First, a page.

What is Class F Stock (or Founders Stock)?

Naomi Kokubo

Naomi Kokubo

by Naomi Kokubo, Editor of Founders Space

Class F stock was invented by The Founder Institute and Yokum Taku (a Silicon Valley lawyer) to help protect founders.   Typically, when a startup receives venture funding, the founders wind up with Common Class shares, while the investors get Preferred Class shares.   So what is Class F stock?   Class F stock gives founders some added benefits, including 10 votes per share, some protective rights similar to those of preferred stockholders, and the right to elect a director that has two votes on the Board.

Is this a good thing?  For founders it’s great!

Will founders be able to get Class F stock when venture funded?   Probably not.

At least, not in the near future.  For the time being, most founders can ask politely for Class F stock or even demand it, but they probably won’t get it.  Venture firms like control over the companies they invest in, and I doubt they’re going to give up this control, unless they really want the deal.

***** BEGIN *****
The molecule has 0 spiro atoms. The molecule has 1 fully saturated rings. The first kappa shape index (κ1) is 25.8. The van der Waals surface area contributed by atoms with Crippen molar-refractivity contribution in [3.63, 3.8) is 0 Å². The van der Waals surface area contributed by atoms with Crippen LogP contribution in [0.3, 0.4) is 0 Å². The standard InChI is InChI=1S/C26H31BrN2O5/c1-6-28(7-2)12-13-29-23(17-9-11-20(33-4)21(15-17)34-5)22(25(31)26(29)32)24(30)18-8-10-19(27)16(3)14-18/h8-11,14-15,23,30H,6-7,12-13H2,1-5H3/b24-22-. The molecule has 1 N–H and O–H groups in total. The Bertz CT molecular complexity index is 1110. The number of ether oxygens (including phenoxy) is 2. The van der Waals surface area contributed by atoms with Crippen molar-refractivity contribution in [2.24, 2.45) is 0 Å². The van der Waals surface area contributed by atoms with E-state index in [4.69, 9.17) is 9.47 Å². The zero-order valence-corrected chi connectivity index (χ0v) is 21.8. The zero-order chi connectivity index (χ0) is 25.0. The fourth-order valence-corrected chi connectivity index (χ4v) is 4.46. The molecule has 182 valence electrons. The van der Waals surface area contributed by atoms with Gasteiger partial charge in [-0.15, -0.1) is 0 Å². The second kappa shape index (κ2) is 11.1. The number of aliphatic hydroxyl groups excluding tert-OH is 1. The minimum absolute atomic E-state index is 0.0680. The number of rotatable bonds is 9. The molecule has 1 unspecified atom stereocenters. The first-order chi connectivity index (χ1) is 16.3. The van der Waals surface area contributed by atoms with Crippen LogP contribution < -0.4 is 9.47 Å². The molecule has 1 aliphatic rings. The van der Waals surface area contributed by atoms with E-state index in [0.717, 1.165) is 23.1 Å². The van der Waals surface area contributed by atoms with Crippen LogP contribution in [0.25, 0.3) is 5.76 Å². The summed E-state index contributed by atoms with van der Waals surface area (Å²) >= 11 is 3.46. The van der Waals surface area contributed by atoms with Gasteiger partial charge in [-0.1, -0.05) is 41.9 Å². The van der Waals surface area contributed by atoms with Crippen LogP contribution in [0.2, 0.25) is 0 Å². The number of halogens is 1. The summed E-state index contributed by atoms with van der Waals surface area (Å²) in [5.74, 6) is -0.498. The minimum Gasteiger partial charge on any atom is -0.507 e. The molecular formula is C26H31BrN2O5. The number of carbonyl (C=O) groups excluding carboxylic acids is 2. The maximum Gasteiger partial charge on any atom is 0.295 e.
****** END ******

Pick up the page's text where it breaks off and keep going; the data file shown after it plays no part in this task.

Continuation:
In most cases, the founders don’t have the leverage to demand a new class of stock.  Someday, in a perfect world, every founder would be given Class F stock.  But I wouldn’t hold my breath.  Remember the golden rule: “Those who have the gold make the rules.”   Investors have the gold, so they usually make the rules.

That said, if founders band together and insist on Class F stock, that might persuade some of the more flexible VC to go along with it.  Also, if you have a startup that is on fire, like the next Twitter or Facebook, you can probably demand Class F stock and get away with it.  In all other cases, I seriously doubt Class F stock will gain much traction amongst VC in the near term.

For more details on Class F stock, I recommend this article:  Ask the attorney: What the heck is Class F stock?

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